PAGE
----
Thursday, February 13, 2020

Indonesia to revoke controversial patent working requirements

Image result for indonesia Omnibus law on Job Creation
Indonesia plans a new commercial law to boost foreign investment called the Omnibus law on Job Creation. Backed by the President, the final draft bill consists of 79 laws, 15 chapters, and 174 articles as confirmed by the head of Parliament, Puan Maharani when she received the copy of the final draft bill yesterday.  

It contains one IP provision that Art 20 of Patent Law is revoked. This will bring an end to the endless debate about whether or not a patent can be revoked if it is not used in Indonesia.  See here for the previous details and debate. All the subsidiary legislation and procedures will also fall away. Tech companies will be pleased about the removal of this uncertainty.

Wednesday, February 12, 2020

Vietnam rises up the IP rankings

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The U.S. Chamber of Commerce released its Global Innovation Policy Center (GIPC) annual report. Vietnam jumped among Asian country's score for IP protection. The report uses a variety of indicators to measure 53 countries. Although ranked relatively low, Vietnam jumped the most, up to 42nd position below Singapore, Philippines and Malaysia but above Thailand and Indonesia. 

A variety of improvement factors were cited: legislation that increased IP damages awards, participation in many international IP treaties (e.g. the CPTPP), stronger penalties for commercial scale IP infringement, growing integration with international IP platforms like the E.U.-Vietnam Free Trade Agreement, long-standing efforts to coordinate IP enforcement, using a comprehensive strategic approach to national IP policy, increasing IP registration volumes. Weaknesses remain in protection of life science patents with a challenging enforcement environment, gaps in copyright protection, including for online infringements, high physical counterfeiting rates and rampant online infringement, alongside generally poor enforcement with penalties insufficient in practice as well as administrative inaction.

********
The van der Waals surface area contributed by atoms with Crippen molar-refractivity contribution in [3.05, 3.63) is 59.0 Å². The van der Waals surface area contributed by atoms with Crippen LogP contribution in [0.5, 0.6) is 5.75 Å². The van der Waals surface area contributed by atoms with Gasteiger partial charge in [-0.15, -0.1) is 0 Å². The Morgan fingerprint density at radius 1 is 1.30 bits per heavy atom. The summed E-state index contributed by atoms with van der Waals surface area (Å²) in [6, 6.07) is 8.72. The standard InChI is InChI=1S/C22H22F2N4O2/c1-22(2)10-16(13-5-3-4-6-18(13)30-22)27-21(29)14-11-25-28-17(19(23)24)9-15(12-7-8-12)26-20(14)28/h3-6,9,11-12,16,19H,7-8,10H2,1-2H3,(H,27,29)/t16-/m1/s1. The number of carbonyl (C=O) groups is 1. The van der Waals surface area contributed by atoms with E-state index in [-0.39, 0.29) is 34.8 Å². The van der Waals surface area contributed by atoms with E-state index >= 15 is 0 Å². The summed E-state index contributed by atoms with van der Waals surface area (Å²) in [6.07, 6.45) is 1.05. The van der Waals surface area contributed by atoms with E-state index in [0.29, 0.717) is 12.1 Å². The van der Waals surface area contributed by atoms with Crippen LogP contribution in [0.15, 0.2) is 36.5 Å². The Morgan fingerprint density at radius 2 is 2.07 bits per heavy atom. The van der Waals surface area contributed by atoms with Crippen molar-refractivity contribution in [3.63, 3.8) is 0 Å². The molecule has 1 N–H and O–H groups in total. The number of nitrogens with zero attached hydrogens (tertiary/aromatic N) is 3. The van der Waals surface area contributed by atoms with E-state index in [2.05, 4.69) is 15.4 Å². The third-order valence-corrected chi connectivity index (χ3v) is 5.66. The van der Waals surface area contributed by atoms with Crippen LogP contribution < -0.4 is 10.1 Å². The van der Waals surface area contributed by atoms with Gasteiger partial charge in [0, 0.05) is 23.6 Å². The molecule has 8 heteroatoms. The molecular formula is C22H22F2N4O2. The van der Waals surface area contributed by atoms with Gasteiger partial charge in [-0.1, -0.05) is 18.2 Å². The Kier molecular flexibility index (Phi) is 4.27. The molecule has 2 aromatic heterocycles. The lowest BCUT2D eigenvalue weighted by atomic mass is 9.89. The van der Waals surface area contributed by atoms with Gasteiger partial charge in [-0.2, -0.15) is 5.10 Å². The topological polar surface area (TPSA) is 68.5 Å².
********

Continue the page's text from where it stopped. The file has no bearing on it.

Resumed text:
Vietnam's National Assembly will ratify the Vietnam-EU free trade agreement at next meeting meeting, announced the Minister of Industry and Trade Tran Tuan Anh this week. It contains an extensive IP chapter. 

There is no doubt of the political will to improve IP in Vietnam; the main challenges appear to be practical and local implementation.

Monday, February 10, 2020

Data rules in SEA - regional v national

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Data privacy in SE Asia is growing in importance. The Philippines, Malaysia, and Singapore have data protection laws, as well as an established a data privacy regulation authority. Thailand has its own data protection law, while Indonesia is awaiting its Parliament’s approval, and in the meantime issuing regulations to fill the gaps in data protection and data privacy.

The ASEAN Framework on Digital Data Governance is the structure under which the 10 ASEAN member states handle cooperation on data issues.  Current proposals include a data classification framework and a cross-border data flow mechanism for ASEAN. ASEAN data privacy authorities have started regular meetings. 

Beyond this in the region the Asia-Pacific Economic Cooperation (APEC) is a growing force in data privacy.  Asia Pac. has 45 percent of the world’s online citizens, 2 billion people and growing fast. APEC operates its Cross-Border Privacy Rules (CBPR) allows participating businesses and other organizations to develop internal rules and policies under the CBPR program. The organisation then seeks a seek a certification within the country, which enables them to demonstrate data security within ACEC CBPR countries. It’s purpose is to help organisations achieve higher levels of security. It doesn’t guarantee comply with any country’s laws but protects in the case of a breach by showing a high level of security.  Singapore has now joined, the first SE Asian country to do so.  Only  the US, Japan and Singapore are operating the system, but other APEC countries are planning to join. For example the National Privacy Commission (NPC) recently submitted the Philippines’ letter of intent to join the CBPR System.

So in SE Asia data officers need to keep an eye on national and regional developments. A patchwork of regional overlays is likely to sit above national laws.